The Pittsburgh Pirates got a two-run home run from Andrew McCutchen and a very good pitching performance from Francisco Liriano, but it wasn’t enough to overcome Johnny Cueto and the Cincinnati Reds, as the final score of 5-2 tells us.
The Pirates were stymied offensively for the better part of the first eight innings, coming up empty in all attempts to get to Johnny Cueto. Cueto absolutely owned the Pirates for seven innings, scattering four hits and one walk while striking out ten on the day. After his exit, McCutchen finally broke the Pirates’ offensive nadir with a two-run home run off of Reds’ reliever Kevin Gregg. The blast drew a very audible “YES” from this author at a red light while dealing with Pittsburgh traffic, much to the wonderment of onlookers.
The Reds got on the board in the third on a balk by Liriano with the speedy Billy Hamilton on third base. Liriano later gave up a solo home run to Jay Bruce in the fourth inning on a mistake that was up in the zone. That would be all of the scoring that Liriano would surrender, as he exited the game in the seventh inning after giving up two earned runs, on only two hits against three walks. The southpaw struck out seven in his second consecutive Opening Day start.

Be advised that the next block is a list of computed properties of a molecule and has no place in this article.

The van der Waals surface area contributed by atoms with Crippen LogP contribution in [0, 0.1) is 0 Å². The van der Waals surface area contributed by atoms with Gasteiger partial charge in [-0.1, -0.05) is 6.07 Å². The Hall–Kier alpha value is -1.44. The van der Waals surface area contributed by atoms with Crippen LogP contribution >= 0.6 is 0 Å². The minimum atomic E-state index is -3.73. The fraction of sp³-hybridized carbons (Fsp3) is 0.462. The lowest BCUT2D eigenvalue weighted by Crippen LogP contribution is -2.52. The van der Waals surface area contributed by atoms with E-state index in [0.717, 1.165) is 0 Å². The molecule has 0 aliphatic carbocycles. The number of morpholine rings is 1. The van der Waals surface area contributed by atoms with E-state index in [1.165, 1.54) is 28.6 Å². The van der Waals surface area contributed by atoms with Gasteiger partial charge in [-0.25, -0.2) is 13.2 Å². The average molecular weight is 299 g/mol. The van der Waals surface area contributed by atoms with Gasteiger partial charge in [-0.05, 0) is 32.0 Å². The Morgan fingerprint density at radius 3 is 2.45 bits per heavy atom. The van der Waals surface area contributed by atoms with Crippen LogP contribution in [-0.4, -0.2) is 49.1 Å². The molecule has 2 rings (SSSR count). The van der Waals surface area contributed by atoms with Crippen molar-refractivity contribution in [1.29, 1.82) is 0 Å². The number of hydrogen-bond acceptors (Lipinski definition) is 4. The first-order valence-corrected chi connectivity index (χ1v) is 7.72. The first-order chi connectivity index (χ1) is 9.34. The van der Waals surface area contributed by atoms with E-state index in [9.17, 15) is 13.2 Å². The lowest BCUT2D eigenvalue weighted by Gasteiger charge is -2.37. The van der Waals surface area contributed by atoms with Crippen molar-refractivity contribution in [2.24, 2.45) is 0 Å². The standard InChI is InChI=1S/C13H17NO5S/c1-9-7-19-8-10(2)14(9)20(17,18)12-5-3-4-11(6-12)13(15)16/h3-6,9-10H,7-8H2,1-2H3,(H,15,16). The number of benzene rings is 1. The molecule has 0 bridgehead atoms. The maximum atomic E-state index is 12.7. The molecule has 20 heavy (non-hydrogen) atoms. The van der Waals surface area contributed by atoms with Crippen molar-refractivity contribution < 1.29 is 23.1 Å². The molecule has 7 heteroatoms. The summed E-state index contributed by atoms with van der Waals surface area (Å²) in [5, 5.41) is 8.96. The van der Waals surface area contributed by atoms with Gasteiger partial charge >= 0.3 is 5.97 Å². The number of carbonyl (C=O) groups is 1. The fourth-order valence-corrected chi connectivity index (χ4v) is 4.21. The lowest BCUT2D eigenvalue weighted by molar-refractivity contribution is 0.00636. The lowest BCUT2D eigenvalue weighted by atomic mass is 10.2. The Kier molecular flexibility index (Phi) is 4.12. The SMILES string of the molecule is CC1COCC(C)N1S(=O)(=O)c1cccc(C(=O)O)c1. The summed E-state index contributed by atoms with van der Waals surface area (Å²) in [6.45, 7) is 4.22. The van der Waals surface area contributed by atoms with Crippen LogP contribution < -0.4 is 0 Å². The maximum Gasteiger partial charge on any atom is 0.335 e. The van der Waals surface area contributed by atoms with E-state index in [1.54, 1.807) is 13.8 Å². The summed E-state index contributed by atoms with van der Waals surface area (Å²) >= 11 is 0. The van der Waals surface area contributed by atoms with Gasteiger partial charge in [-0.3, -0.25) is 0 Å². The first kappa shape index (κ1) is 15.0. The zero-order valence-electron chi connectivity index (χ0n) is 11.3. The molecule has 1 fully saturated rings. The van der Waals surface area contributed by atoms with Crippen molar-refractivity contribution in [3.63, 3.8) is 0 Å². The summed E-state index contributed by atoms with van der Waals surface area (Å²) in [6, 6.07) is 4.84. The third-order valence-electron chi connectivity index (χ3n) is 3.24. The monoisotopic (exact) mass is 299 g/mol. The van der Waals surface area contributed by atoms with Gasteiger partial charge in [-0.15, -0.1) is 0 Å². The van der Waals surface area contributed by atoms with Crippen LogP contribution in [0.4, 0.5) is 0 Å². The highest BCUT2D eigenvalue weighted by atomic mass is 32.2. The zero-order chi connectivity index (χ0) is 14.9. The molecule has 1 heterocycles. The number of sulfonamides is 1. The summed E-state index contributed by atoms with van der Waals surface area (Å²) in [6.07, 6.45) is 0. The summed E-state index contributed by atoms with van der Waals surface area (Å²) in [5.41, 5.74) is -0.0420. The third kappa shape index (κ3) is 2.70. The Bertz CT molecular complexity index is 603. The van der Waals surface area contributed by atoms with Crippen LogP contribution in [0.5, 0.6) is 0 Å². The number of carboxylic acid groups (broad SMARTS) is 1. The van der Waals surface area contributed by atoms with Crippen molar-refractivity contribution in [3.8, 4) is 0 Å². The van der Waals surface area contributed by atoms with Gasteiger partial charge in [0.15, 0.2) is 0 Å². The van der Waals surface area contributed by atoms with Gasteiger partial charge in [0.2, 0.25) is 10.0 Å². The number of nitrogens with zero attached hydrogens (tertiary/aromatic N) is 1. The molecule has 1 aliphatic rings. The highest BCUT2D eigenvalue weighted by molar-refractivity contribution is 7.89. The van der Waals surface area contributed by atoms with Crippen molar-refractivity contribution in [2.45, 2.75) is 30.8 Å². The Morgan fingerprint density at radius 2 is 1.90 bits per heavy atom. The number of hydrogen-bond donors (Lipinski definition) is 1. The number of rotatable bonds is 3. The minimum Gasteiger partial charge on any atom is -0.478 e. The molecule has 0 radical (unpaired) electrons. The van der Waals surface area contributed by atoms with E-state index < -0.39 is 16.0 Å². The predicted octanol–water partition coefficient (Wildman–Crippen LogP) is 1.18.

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With Tony Watson on the mound in the eighth inning, Joey Votto and Hamilton both singled, followed by Hamilton taking third due to defensive indifference. That ended up not mattering, as Todd Frazier took a pitch high in the zone from Watson and absolutely crushed it, instantly putting Aroldis Chapman in play for the ninth inning.
Chapman was in midseason form in his first save opportunity of the year, touching 101 mph on the radar gun while mowing through Sean Rodriguez, Francisco Cervelli, and Jordy Mercer. Of the three to face Chapman, only Mercer made contact, popping out in foul territory to seal the deal for the Reds.
What Stood Out
The Reds’ pitching was the story today, as Cueto and Chapman showed why the Reds may be better than though, at least every fifth day. Cueto was especially crafty, mixing in differing routines and pitch deliveries at different times. Chapman threw straight heat for the entire ninth inning, and blew away Rodriguez and Cervelli, both of which had not faced Chapman previously in their careers.